This article, which is a first-hand account by Christopher Gerry, a fourth-year chemistry grad student at Harvard, of his journey through the entire process of stem cell donation. The article was originally published on the Harvard Science in the News website.
1. Recycling My Own Blood
This article, which is a first-hand account of Dr. Christopher Gerry's journey through the entire process of stem cell donation, was originally published on the Harvard Science in the News website.
1. Recycling My Own Blood
A beam of light is 94% accurate at determining if a mosquito is infected with Zika.
It’s Memorial Day weekend - the three days that serve to honor our military and remember those that gave their lives for our country. It is also the unofficial kick-off off summer fever. The warm summer evenings by the lake and the barbeques in the park bring with them an unfortunate consequence - bug bites. And, in certain areas of the world, being bit by a mosquito is more than just a nuisance. It is a major health risk.
Does Geisinger Health System's latest pitch to offer DNA sequencing as part of routine testing at the primary care visit promise more than it can deliver?
Did you notice this week the media reporting that the Supreme Court is allowing a class action suit involving eyedrops to go forward? My colleague, Eric Leif has written on the case previously. Briefly, the patients, now plaintiffs contend that eye drop manufacturers deliberately make eye drops too large resulting in wasted drugs and expenses running down their cheeks. Four of these suits have been dismissed, but this current one is moving forward.
New research concludes that the poorest people in the world will be affected the most by higher CO2 levels, which may decrease the nutritional quality of rice. This conclusion, however, is based on at least two flawed assumptions.
The American Council on Science and Health Young Scientists in America program is a series of internships in specific fields specifically designed for younger scholars who intend to go into science or medicine but won't have advanced degrees yet. These are research or science journalism projects related to our work educating the public about important science and health issues.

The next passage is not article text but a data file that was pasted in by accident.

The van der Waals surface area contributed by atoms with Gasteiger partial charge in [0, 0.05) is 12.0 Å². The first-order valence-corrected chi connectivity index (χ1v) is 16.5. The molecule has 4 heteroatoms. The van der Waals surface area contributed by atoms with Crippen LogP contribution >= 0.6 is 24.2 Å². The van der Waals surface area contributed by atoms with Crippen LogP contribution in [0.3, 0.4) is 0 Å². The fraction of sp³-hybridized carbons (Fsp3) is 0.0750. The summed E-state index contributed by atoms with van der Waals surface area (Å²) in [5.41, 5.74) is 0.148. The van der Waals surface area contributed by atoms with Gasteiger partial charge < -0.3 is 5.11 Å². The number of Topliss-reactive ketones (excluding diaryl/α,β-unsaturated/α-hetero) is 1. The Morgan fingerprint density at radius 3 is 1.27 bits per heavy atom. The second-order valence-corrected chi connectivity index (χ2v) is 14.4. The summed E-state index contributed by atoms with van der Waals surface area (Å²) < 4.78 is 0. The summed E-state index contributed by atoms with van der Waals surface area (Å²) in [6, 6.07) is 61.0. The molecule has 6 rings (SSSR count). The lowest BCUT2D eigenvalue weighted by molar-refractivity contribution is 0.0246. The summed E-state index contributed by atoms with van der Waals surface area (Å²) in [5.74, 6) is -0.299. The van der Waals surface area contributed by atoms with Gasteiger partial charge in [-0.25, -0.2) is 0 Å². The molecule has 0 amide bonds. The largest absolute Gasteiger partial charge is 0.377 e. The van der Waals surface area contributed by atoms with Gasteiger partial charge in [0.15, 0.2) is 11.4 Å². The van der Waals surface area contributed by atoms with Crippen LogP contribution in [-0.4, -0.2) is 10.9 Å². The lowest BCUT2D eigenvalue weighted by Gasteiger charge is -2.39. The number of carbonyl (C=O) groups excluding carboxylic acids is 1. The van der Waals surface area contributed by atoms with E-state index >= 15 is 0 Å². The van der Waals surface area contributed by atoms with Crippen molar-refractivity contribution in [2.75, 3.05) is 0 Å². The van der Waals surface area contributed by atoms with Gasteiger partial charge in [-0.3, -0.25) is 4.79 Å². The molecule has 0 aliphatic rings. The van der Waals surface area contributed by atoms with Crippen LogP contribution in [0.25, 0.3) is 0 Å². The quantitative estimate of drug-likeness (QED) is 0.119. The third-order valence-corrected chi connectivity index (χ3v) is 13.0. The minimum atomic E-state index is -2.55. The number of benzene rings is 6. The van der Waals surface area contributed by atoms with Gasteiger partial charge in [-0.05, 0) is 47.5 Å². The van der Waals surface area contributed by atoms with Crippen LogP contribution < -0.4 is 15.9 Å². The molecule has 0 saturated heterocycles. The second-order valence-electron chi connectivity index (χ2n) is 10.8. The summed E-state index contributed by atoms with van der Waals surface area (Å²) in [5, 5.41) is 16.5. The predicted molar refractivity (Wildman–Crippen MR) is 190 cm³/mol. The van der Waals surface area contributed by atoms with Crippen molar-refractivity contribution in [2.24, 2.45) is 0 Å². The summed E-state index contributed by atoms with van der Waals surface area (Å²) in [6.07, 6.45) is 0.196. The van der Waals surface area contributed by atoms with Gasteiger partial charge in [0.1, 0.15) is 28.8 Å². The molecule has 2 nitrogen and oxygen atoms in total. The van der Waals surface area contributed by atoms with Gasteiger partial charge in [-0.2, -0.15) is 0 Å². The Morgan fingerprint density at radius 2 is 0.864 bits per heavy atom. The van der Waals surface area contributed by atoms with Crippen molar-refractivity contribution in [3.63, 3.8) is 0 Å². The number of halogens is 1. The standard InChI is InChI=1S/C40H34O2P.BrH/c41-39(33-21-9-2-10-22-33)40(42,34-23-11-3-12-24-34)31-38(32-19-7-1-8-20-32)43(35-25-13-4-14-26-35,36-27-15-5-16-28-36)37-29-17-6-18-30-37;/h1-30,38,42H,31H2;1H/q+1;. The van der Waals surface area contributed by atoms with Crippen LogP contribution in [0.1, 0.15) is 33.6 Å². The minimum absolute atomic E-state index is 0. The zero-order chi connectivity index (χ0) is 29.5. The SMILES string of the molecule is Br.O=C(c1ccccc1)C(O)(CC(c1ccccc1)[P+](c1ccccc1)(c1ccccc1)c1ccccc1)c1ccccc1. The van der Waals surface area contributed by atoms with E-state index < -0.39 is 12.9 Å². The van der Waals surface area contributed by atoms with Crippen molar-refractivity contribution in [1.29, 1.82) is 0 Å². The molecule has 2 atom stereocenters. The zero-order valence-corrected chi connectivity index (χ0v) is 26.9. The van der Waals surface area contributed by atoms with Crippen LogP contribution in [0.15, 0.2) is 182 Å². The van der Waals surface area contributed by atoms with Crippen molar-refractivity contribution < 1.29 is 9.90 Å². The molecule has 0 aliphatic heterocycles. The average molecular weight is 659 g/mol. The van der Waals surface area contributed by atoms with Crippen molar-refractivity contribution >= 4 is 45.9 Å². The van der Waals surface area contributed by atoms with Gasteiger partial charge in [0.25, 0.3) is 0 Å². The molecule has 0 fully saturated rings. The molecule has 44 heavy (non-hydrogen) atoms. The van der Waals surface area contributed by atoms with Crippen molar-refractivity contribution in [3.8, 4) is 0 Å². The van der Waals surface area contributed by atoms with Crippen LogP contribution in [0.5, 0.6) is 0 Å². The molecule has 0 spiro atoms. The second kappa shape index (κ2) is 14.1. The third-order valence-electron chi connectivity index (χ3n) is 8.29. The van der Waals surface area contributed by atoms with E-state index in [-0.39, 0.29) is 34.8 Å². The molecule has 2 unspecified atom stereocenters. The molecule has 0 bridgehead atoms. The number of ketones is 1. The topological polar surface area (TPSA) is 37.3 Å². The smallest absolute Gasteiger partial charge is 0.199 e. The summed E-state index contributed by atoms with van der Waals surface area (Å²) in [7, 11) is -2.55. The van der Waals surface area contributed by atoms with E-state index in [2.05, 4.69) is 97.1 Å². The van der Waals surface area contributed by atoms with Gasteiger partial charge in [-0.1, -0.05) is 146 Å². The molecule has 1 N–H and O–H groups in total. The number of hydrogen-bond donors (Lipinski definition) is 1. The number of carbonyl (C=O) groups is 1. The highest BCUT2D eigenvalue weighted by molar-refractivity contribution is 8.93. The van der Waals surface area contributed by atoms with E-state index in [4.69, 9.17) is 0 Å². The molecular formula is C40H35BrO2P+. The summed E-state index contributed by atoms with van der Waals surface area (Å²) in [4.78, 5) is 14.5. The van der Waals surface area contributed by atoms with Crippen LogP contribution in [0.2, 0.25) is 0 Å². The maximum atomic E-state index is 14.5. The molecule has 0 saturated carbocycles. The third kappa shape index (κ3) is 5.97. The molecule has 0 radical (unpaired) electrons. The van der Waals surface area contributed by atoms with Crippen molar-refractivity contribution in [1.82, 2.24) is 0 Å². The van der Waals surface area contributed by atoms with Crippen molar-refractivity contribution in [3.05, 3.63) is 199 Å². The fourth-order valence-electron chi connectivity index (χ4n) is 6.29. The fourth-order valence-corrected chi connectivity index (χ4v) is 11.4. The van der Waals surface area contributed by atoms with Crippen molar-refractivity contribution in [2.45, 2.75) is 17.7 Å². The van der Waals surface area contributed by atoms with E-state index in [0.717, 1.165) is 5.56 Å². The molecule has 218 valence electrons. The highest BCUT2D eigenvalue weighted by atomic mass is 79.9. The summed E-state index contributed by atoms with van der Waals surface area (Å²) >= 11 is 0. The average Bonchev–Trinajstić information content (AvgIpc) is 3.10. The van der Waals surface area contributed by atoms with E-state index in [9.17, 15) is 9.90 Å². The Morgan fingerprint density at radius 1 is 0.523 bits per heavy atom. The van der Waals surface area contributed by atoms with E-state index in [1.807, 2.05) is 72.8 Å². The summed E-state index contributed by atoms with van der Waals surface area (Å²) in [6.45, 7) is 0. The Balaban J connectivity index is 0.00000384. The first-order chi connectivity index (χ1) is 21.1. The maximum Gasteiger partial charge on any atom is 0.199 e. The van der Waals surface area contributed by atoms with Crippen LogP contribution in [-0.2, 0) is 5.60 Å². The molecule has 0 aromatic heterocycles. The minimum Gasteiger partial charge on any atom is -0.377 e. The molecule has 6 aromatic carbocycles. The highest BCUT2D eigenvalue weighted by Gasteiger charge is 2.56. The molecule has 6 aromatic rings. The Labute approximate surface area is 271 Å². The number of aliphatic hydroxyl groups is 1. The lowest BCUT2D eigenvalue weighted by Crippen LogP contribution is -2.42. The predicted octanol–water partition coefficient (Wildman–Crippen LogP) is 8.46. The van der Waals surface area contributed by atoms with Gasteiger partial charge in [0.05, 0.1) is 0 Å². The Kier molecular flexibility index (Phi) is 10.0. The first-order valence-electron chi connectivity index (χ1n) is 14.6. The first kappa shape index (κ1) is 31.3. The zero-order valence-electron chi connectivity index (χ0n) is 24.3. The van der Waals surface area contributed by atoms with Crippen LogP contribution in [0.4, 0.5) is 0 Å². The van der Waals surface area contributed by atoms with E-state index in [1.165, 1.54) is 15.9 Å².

Dupixent, a drug that already works miracles for people with eczema, has been found to be very effective for treatment of severe asthma. Nothing else does this. Keep this in mind the next time you think that the pharmaceutical industry is not innovative.
A quick review of the fraud allegations levied against CVS Caremark, one of the largest providers of prescription services in the US by the Department of Justice. Spoiler alert - it is going to cost us no matter how the case is decided
There is a common complaint I get from the public: scientists who know the most about a topic are often the least able to give people a straight answer.
We know this is true, but we also know science can be complex. We all want the easy narrative, the definitive response, but that is not always realistic.
However, it is almost always necessary because regulations will happen.
Given the thoroughly unscientific and litigious milieu in which we live, companies find themselves scrambling to appease the uneducated Twitter mob and apologizing for being in business. That's why it's such a breath of fresh air when a company stands up to the hysteria and gives a full-throated endorsement of science.
"There’s no pill or capsule that can replace your sunscreen."
And with that straightforward comment, part of a written statement from Commissioner Scott Gottlieb, the Food and Drug Administration is warning consumers not to purchase alleged sun-protection supplements from four companies because they do not work.
In addition, the public needs to be warned that taking these products misleads consumers and delivers a "false sense of security," which puts "people at risk."
Society often pathologizes normal development. When this is done, a medicine must be made for treatment (needed or not). The FDA just called out a group of over-the-counter drugs for being harmful and without benefit for such a condition - this time it's infant teething.
For most of our evolutionary history, humans worried about food — finding and eating food were constant and dangerous struggles. Death was always near.
Three companies involved in kratom supplements have received warnings from the U.S. Food and Drug Administration for illegally selling unapproved drug products containing kratom, not to mention claims that they help in the treatment of opioid addiction and withdrawal, treat pain, and can aid in other medical conditions like lowering blood pressure, treating cancer and reducing neuron damage caused by strokes.
For people with celiac disease, gluten enemy #1. For some celiac patients, an exposure to gluten can make them sick for days with pain, vomiting and diarrhea while causing intestinal damage. And, maintaining a 100% gluten free diet can be challenging, creating a great need for therapeutics to help keep the body free of gluten, even if a mistake happens.
The ingratitude expressed by the National Science Foundation over a huge funding increase for an important project is inexplicable.
There is crazy and there is crazy. This is both. Researchers in China are exploring herbs and acupuncture to treat pain and perhaps mitigate the carnage of the opioid fentanyl crisis. Where does the fentanyl come from? China. Go figure.
We need to control pharmaceutical prices. FDA commissioner Scott Gottlieb has a number of proposals, but we need to make sure that they are both practical and effective.